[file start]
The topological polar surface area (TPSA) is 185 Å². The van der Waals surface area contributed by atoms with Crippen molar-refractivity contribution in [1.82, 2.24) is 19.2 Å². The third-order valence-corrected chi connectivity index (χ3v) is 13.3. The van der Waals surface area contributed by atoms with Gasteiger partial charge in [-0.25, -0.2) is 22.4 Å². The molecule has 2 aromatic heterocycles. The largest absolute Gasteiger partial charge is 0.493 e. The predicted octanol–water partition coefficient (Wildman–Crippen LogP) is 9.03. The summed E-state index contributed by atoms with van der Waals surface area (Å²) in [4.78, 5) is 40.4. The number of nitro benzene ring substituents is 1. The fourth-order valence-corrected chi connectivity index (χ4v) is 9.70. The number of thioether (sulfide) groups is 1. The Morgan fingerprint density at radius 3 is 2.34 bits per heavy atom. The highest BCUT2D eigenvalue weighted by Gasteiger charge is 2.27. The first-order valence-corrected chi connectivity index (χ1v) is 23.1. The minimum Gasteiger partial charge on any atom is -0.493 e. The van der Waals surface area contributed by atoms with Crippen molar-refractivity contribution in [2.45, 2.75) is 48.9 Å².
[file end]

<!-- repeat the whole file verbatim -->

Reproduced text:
The topological polar surface area (TPSA) is 185 Å². The van der Waals surface area contributed by atoms with Crippen molar-refractivity contribution in [1.82, 2.24) is 19.2 Å². The third-order valence-corrected chi connectivity index (χ3v) is 13.3. The van der Waals surface area contributed by atoms with Gasteiger partial charge in [-0.25, -0.2) is 22.4 Å². The molecule has 2 aromatic heterocycles. The largest absolute Gasteiger partial charge is 0.493 e. The predicted octanol–water partition coefficient (Wildman–Crippen LogP) is 9.03. The summed E-state index contributed by atoms with van der Waals surface area (Å²) in [4.78, 5) is 40.4. The number of nitro benzene ring substituents is 1. The fourth-order valence-corrected chi connectivity index (χ4v) is 9.70. The number of thioether (sulfide) groups is 1. The Morgan fingerprint density at radius 3 is 2.34 bits per heavy atom. The highest BCUT2D eigenvalue weighted by Gasteiger charge is 2.27. The first-order valence-corrected chi connectivity index (χ1v) is 23.1. The minimum Gasteiger partial charge on any atom is -0.493 e. The van der Waals surface area contributed by atoms with Crippen molar-refractivity contribution in [2.45, 2.75) is 48.9 Å².